A German shepherd dog lies on its side on a black leather sofa. A fluffy gray cat stands on the plastic cone on the dog's head.Definition of adding insult to injury…

  • Can we talk about black women in stock photos? – Courtney Milan searches stock photo sites for women in wedding dresses that she can run through Photoshop for her book covers. When she went looking for a picture of a black woman, the results were disturbing.

    Of course, there is some overlap between these categories. Some photos show up in both the “African American” and the “Black” ethnicity tag. And as you might imagine, some photos are tagged as all possible asian ethnicities. But you can see what I’m driving at. 107,151 photos of brides on shutterstock, and less than 723 of them are of black women. That’s 0.6% of all the available photos, and that percentage looks even worse when you remember that shutterstock is a global site, and many of the contributors are not from the US.

    That disproportion is troubling.

  • on content warnings & courtesy – Alexis Hall weighs in on the content warning discussion. I think the XKCD comic he used in his post hits the nail on the head.

    This is approximately equivalent to assuming that including lists of ingredients on food involves treating consumers as whiny, fussy, picky eaters. There are many good reasons you might want to know what’s inside something you’re purchasing, especially if you’re vegan or allergic to peanuts. Surely, the basis of a free market, the basis of adult life and, indeed, the basis of all professional relationships is clear communication and informed choices. Ms Gormley seems to believe that readers somehow have to be tricked into reading challenging literature, that if you make the mistake of telling people in advance that your books contains controversial content they will be too pathetic to try and read them, no matter how horizon-broadening they might be. I can’t quite see how this is more respectful than the alternative.

  • Supreme Court recognizes transgenders as ‘third gender’ – India is a fascinating place. Homosexuality is illegal but they just established an official third gender for non-binary trans people. Hijras sound a bit like the indigenous North Americans’ “two-spirit” concept. So much for the West being some sort of enlightened visionary, eh?

    NEW DELHI: In a landmark judgment, the Supreme Court on Tuesday created the “third gender” status for hijras or transgenders. Earlier, they were forced to write male or female against their gender.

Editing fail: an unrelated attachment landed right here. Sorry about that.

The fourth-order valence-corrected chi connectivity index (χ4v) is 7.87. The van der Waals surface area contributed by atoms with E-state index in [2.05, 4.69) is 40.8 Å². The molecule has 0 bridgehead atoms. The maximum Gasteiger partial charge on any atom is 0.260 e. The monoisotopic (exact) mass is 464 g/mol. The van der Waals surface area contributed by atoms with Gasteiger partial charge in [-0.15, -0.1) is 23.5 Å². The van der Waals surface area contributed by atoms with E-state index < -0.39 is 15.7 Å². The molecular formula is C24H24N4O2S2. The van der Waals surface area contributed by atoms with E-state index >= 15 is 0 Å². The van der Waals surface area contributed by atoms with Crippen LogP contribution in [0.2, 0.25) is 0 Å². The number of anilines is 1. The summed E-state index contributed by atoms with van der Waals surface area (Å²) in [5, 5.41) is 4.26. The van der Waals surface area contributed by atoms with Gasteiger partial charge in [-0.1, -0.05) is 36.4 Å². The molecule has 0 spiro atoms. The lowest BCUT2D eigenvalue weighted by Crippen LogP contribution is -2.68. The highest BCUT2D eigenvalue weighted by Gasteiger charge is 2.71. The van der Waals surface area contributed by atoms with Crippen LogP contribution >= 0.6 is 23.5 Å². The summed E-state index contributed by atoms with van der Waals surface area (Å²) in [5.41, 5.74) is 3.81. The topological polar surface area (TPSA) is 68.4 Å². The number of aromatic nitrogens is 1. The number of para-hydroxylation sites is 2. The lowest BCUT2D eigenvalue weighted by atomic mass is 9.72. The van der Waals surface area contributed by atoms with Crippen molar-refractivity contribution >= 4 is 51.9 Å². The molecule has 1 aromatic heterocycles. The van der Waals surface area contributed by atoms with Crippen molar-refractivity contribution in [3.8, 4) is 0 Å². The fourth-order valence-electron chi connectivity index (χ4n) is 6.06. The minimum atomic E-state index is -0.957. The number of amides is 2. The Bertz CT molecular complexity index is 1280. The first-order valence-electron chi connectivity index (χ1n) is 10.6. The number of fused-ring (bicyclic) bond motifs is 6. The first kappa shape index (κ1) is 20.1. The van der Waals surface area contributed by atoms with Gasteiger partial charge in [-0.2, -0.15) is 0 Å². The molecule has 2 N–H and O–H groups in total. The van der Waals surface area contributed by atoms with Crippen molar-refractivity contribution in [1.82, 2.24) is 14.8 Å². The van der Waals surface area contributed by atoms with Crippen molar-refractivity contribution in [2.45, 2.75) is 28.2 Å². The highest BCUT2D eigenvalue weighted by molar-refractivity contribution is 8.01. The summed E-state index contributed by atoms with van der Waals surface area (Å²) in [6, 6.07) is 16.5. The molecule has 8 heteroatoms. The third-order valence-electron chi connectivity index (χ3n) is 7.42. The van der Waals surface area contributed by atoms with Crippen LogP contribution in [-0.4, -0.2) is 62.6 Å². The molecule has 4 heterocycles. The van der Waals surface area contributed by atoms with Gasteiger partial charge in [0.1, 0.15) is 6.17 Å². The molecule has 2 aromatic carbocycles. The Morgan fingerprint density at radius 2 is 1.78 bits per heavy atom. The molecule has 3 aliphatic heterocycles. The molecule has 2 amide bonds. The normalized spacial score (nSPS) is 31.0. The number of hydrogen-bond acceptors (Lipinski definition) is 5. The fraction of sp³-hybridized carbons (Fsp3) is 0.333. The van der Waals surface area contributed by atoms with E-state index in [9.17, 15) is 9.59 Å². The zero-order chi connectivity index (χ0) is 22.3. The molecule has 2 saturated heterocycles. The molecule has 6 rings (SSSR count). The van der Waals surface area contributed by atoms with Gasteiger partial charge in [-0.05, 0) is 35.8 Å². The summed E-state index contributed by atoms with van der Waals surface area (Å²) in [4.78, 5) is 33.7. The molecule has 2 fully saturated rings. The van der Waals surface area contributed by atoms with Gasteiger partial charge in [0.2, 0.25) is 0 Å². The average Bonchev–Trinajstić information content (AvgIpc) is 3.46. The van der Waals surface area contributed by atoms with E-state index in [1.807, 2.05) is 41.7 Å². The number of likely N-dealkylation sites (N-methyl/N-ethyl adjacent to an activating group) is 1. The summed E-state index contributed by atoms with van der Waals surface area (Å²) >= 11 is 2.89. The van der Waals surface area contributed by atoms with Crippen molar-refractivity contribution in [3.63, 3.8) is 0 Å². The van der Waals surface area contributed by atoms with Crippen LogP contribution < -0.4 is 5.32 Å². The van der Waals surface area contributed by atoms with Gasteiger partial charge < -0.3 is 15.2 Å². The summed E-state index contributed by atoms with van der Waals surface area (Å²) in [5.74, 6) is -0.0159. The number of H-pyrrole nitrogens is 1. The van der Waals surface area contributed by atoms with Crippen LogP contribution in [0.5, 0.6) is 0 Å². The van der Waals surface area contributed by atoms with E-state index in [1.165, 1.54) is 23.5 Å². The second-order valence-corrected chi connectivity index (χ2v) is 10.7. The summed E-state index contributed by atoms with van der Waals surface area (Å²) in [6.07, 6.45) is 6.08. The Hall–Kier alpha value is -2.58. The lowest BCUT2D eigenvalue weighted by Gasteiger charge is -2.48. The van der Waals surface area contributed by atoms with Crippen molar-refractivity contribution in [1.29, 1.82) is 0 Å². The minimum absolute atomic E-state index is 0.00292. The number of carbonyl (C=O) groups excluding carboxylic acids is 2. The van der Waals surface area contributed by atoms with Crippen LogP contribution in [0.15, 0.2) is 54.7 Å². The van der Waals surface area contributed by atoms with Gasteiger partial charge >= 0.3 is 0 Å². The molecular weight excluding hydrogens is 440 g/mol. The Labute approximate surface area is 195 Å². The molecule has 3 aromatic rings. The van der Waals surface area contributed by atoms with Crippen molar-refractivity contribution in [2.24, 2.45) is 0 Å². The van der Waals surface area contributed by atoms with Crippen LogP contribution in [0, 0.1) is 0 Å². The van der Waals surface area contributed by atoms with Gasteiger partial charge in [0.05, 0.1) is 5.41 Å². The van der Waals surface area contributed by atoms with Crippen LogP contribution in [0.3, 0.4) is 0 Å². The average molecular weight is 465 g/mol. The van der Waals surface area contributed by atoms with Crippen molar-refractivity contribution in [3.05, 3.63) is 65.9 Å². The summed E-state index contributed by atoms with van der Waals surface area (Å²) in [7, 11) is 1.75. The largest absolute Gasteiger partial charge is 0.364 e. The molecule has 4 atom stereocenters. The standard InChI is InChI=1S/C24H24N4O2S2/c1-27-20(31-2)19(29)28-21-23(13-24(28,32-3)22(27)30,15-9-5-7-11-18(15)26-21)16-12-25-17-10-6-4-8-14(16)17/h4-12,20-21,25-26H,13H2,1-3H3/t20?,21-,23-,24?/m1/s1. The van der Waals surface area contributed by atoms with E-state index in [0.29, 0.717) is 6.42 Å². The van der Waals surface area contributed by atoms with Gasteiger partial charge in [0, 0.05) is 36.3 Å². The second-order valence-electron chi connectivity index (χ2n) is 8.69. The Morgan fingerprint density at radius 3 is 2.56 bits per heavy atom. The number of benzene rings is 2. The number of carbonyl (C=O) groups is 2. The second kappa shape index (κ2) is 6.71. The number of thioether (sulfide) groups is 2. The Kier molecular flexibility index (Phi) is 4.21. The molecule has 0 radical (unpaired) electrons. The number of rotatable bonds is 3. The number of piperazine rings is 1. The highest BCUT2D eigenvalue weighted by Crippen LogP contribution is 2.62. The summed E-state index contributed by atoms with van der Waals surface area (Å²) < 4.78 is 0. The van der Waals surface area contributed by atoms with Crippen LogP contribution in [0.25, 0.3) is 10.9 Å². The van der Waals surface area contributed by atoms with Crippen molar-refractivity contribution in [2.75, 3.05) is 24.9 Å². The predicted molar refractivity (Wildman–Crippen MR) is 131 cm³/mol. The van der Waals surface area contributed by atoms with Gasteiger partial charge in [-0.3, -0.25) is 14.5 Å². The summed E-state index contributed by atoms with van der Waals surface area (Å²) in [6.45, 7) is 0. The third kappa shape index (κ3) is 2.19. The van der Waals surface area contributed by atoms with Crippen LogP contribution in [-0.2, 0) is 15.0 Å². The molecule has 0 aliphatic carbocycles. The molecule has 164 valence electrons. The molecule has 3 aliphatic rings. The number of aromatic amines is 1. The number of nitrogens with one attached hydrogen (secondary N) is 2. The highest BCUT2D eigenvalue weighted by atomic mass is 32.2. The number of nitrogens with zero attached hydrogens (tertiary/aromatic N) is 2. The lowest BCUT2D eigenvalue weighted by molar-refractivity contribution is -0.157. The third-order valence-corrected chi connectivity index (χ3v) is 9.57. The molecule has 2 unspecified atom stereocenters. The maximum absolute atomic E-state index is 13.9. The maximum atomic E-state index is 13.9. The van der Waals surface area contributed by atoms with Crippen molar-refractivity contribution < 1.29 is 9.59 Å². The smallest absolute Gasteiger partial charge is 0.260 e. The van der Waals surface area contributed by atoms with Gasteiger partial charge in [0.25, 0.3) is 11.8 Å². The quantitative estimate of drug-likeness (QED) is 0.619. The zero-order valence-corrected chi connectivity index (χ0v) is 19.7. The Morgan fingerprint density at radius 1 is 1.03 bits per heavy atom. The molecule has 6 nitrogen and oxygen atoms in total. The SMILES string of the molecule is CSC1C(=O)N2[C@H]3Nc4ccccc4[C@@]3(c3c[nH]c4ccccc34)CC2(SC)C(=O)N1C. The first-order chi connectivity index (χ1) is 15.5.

The SC asked the Centre to treat transgender as socially and economically backward.

    The apex court said that transgenders will be allowed admission in educational institutions and given employment on the basis that they belonged to the third gender category.

    The SC said absence of law recognizing hijras as third gender could not be continued as a ground to discriminate them in availing equal opportunities in education and employment.

  • What I Learned From Tweeting With A Black Woman’s Avatar For #RaceSwapExp – White, male freelance writer Christopher Carbone spent a week tweeting with Feminista Jones’ picture as his avatar and talks about the drastic uptick in hateful abuse sent his way.

    For me, #RaceSwapExp was eye-opening because it allowed me, for one week, to experience a little bit of what black women and women of color deal with 24/7/365 in all online spaces: endless trolling, racist and misogynistic hate, tactics that silence and derail, demeaning assaults on their humanity. Even so, no matter what happened to me, it was just an experiment. I was (and am) privileged—I knew that in a few days I could go back to the safety of my regular avi. For the brilliant women of color that I follow, that’s not an option. If nothing else, this experience has given a new urgency to my personal resolve: I will work to dismantle white supremacy, decenter whiteness and center the voices of black people in my work and my life.

  • Progressive? Pay your interns. – Oh, this should be embarrassing for the listed organizations. It’s bad enough to have unpaid interns at all, to have them at a for-profit working for labor rights or equality makes for terrible optics.

    When unpaid internships were a labor innovation, more than two decades ago, ignorance of their unhealthy defects might have been permissible. In 2014, it’s common knowledge that unpaid internships violate the commitments that many—specifically liberals and progressives—espouse on a daily basis. They exclude low-income youth, entrench existing systems of wealth, disproportionately affect women, lack protections against discrimination and sexual harassment, are prone to nepotism (and again), and of course, fail to pay a living wage. The contradiction between liberal values and unpaid internships, if not clear on face value, has already been spelled out extensively by the left and, recently, the right. At Vice, Charles Davis excoriated liberal media outlets for the practice; at Salon Michael Lind tore down the White House’s hypocrisy; at The Atlantic I denounced the exploitation common in the Senate. As the minimum-wage debate returns, conservative outlets like Fox, the Washington Free Beacon and old Fred Thompson have found the irony of pro-minimum-wage-Dems and their unpaid interns to be useful political fodder. ProPublica, the non-partisan investigative journalism outfit, is running a whole project on the intern economy. At this point, it’s certainly no secret that (1) unpaid internships contradict liberal values, and (2) if you’re an employer, you’re at risk of getting called out.